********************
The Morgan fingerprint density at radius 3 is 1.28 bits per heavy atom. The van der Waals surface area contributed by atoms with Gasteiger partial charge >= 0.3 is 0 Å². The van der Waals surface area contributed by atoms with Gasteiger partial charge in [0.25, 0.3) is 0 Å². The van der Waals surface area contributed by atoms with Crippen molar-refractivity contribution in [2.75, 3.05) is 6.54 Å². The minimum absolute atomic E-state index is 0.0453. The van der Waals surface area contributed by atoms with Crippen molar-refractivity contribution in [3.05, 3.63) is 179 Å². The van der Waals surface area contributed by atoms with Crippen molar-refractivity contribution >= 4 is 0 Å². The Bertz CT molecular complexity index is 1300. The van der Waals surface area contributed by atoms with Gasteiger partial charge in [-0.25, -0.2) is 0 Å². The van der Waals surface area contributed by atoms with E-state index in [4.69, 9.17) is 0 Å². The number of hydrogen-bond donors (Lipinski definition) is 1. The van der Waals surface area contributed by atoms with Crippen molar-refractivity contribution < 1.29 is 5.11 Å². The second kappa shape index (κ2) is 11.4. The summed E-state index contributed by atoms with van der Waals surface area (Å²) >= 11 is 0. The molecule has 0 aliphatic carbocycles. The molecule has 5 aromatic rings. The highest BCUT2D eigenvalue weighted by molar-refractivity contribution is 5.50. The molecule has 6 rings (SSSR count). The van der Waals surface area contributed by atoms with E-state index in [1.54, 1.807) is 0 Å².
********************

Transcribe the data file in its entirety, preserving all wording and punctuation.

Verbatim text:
The Morgan fingerprint density at radius 3 is 1.28 bits per heavy atom. The van der Waals surface area contributed by atoms with Gasteiger partial charge >= 0.3 is 0 Å². The van der Waals surface area contributed by atoms with Gasteiger partial charge in [0.25, 0.3) is 0 Å². The van der Waals surface area contributed by atoms with Crippen molar-refractivity contribution in [2.75, 3.05) is 6.54 Å². The minimum absolute atomic E-state index is 0.0453. The van der Waals surface area contributed by atoms with Crippen molar-refractivity contribution in [3.05, 3.63) is 179 Å². The van der Waals surface area contributed by atoms with Crippen molar-refractivity contribution >= 4 is 0 Å². The Bertz CT molecular complexity index is 1300. The van der Waals surface area contributed by atoms with Gasteiger partial charge in [-0.25, -0.2) is 0 Å². The van der Waals surface area contributed by atoms with E-state index in [4.69, 9.17) is 0 Å². The number of hydrogen-bond donors (Lipinski definition) is 1. The van der Waals surface area contributed by atoms with Crippen molar-refractivity contribution < 1.29 is 5.11 Å². The second kappa shape index (κ2) is 11.4. The summed E-state index contributed by atoms with van der Waals surface area (Å²) >= 11 is 0. The molecule has 0 aliphatic carbocycles. The molecule has 5 aromatic rings. The highest BCUT2D eigenvalue weighted by molar-refractivity contribution is 5.50. The molecule has 6 rings (SSSR count). The van der Waals surface area contributed by atoms with E-state index in [1.54, 1.807) is 0 Å².